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It’s Hard To 'Lean In' When You’re Working For Minimum Wage

Julie Wittes Schlack: As paternalism comes back into vogue, the struggles for women’s liberation and economic fairness are even more inextricably bound. In this photo, Maggie Barcellano of Lakeway, Texas plays with her 3-year-old daughter, Zoe, on Saturday, Jan. 25, 2014. Barcellano enrolled in the food stamps program to help save up for paramedic training while she works as a home health aide and raises her daughter. Working-age people now make up the majority in U.S. households that rely on food stamps, a switch from a few years ago when children and the elderly were the main recipients. (Tamir Kalifa/AP)MoreCloseclosemore
Julie Wittes Schlack: As paternalism comes back into vogue, the struggles for women’s liberation and economic fairness are even more inextricably bound. In this photo, Maggie Barcellano of Lakeway, Texas plays with her 3-year-old daughter, Zoe, on Saturday, Jan. 25, 2014. Barcellano enrolled in the food stamps program to help save up for paramedic training while she works as a home health aide and raises her daughter. Working-age people now make up the majority in U.S. households that rely on food stamps, a switch from a few years ago when children and the elderly were the main recipients. (Tamir Kalifa/AP)

As a 14-year-old in 1968, I watched news broadcasters ridicule a group of feminist women who had picketed the Miss America pageant. I was delighted by the protest, but unsettled by the sneering condescension of those reporting on it. “Pretty girls don’t have those problems,” pageant host Bob Hope said of the demonstrators.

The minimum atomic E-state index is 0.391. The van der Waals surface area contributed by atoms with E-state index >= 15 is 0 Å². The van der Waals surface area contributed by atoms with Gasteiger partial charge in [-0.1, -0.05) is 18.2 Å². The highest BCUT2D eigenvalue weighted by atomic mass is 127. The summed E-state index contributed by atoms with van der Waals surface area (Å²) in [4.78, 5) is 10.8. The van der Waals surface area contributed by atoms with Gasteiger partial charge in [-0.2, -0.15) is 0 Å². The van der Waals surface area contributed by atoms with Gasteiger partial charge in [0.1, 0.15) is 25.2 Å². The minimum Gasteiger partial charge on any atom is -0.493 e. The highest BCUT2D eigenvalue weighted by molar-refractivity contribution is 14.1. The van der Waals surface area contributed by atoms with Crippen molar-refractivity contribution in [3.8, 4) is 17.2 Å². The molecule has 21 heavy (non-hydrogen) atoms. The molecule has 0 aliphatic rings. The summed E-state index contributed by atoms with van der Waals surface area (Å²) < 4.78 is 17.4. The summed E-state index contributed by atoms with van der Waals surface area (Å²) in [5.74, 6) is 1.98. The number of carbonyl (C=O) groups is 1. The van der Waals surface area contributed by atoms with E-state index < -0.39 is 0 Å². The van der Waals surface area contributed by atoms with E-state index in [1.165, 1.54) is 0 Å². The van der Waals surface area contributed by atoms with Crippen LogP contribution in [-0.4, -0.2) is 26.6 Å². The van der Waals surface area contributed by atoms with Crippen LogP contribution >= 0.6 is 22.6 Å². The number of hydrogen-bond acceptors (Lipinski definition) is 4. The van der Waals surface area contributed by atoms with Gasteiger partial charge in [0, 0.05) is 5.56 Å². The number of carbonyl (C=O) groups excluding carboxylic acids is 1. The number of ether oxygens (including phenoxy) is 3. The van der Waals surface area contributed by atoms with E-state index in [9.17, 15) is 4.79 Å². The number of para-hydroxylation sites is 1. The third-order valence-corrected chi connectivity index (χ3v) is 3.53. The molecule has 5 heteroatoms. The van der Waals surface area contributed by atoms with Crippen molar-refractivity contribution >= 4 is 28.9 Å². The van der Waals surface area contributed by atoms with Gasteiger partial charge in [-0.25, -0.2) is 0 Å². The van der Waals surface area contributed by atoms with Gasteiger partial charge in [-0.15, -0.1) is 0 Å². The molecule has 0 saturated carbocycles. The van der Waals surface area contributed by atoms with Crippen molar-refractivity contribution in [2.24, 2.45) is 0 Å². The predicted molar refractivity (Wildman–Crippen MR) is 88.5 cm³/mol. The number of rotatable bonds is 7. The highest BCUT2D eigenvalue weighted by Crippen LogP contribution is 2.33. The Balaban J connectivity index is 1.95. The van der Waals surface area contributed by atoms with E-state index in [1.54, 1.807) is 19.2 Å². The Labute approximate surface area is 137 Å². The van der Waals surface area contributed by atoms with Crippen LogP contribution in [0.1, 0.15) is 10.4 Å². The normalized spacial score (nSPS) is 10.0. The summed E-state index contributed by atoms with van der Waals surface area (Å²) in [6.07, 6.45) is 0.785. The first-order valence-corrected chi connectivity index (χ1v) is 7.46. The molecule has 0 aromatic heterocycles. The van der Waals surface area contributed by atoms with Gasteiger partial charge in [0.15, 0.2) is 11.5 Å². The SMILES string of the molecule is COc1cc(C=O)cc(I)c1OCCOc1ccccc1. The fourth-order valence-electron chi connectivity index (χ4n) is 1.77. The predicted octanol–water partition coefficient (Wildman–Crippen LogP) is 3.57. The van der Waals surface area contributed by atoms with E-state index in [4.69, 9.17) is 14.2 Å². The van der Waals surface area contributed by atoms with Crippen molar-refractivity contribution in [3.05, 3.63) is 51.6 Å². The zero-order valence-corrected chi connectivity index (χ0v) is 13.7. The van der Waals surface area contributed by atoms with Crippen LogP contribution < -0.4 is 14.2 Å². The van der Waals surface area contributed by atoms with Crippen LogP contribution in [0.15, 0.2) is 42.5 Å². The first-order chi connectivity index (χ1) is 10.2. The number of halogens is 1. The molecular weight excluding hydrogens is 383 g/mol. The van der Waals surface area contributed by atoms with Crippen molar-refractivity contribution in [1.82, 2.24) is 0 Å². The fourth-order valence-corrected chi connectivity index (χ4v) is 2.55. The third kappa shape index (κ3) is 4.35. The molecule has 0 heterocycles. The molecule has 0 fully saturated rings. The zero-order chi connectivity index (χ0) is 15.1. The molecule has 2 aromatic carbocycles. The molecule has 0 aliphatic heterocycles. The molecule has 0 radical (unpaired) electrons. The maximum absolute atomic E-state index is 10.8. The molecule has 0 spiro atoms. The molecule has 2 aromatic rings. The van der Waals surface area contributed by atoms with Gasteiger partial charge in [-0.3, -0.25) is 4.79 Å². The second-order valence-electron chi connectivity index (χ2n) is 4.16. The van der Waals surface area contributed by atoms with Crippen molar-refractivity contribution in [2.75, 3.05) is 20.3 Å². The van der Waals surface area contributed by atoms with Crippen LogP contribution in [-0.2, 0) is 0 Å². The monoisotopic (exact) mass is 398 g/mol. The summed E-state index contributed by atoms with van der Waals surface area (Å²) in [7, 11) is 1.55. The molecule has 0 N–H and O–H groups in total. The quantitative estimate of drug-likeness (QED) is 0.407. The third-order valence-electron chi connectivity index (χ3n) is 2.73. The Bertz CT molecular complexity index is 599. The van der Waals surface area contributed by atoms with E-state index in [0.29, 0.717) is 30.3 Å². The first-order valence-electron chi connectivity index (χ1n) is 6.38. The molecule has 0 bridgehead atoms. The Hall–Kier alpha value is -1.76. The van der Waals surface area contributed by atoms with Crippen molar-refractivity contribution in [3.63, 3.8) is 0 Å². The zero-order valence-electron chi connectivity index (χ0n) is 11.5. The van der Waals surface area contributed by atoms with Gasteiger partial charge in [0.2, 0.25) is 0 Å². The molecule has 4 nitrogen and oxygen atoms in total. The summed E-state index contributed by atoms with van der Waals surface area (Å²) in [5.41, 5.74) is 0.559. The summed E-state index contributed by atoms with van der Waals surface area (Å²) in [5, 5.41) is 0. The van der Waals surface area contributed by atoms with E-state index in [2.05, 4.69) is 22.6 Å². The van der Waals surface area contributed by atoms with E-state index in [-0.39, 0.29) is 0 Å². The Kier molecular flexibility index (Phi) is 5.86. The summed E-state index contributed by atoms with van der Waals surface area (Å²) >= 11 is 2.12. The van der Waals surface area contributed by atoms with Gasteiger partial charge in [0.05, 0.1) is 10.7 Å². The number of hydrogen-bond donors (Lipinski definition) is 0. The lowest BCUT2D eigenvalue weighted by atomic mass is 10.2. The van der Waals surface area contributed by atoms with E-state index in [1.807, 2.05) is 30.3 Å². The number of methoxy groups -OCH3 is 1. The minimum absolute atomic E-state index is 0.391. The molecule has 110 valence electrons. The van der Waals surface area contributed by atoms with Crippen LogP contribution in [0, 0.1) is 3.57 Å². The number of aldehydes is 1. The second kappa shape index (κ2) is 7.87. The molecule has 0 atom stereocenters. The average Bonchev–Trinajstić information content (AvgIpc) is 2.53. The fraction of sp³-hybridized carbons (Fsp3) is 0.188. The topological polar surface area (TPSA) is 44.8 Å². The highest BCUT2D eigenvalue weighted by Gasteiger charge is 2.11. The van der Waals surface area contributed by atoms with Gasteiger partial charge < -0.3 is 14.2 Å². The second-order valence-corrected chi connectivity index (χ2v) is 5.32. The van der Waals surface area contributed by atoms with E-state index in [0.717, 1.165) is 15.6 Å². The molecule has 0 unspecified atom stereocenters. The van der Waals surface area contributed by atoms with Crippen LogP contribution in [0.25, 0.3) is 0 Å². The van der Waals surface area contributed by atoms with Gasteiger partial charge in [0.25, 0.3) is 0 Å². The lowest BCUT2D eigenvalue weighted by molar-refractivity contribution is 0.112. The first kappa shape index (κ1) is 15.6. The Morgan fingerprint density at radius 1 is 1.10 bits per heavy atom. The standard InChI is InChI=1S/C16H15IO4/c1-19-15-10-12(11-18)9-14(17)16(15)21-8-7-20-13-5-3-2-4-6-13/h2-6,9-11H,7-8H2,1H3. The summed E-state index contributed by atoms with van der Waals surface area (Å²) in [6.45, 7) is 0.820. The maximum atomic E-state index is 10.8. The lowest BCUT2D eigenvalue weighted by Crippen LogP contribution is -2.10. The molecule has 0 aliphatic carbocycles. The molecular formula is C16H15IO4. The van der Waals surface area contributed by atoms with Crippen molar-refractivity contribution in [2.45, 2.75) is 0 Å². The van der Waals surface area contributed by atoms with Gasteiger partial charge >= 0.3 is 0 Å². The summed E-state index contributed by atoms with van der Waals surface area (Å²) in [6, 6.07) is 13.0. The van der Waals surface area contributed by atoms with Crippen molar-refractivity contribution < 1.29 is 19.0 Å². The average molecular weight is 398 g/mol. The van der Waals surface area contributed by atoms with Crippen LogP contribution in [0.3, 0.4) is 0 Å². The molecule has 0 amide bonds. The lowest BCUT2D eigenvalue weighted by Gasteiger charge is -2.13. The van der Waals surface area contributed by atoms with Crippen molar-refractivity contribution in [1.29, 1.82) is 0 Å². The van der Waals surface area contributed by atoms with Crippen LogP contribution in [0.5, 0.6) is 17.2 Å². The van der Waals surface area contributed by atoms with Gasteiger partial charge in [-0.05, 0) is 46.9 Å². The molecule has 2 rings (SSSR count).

I’d largely forgotten about those nascent days of the modern feminist movement until very recently. First I heard Mike Huckabee’s shabby, upside-down assertion that women’s right to contraception under the Affordable Care Act is a form of government-imposed (excuse me — “Uncle Sugar” — imposed) helplessness. Then I heard the predictable but still astonishing objections to President Obama’s call for a higher minimum wage as governmental repression of initiative and hard work.

["Lean In"] is essentially a book about how women can find and retain their place in the 1 percent.

I don’t know — perhaps paternalism disguised as respect is coming back into vogue. But I do know that unless men and women alike refuse to settle for almost equal and challenge the mantra that government has no role to play in assuring justice, my two granddaughters (and they are “pretty girls”) are in for big problems.

In "Lean In" (which may be the most highly promoted and read book about feminism since "The Feminine Mystique"), Sheryl Sandberg argues for women to be professionally ambitious. As a senior vice president of a company with a female CEO and a predominantly female leadership team, I know that my circumstances would have been barely imaginable 30 years ago. But nonetheless, I find myself unmoved by "Lean In." Being a working mom without paid help is damn hard, yet the word “stamina” doesn’t appear in the text. Neither does “resilient,” or “durable.” But “power?” Twenty-nine times. “Leadership?” Fifty-two.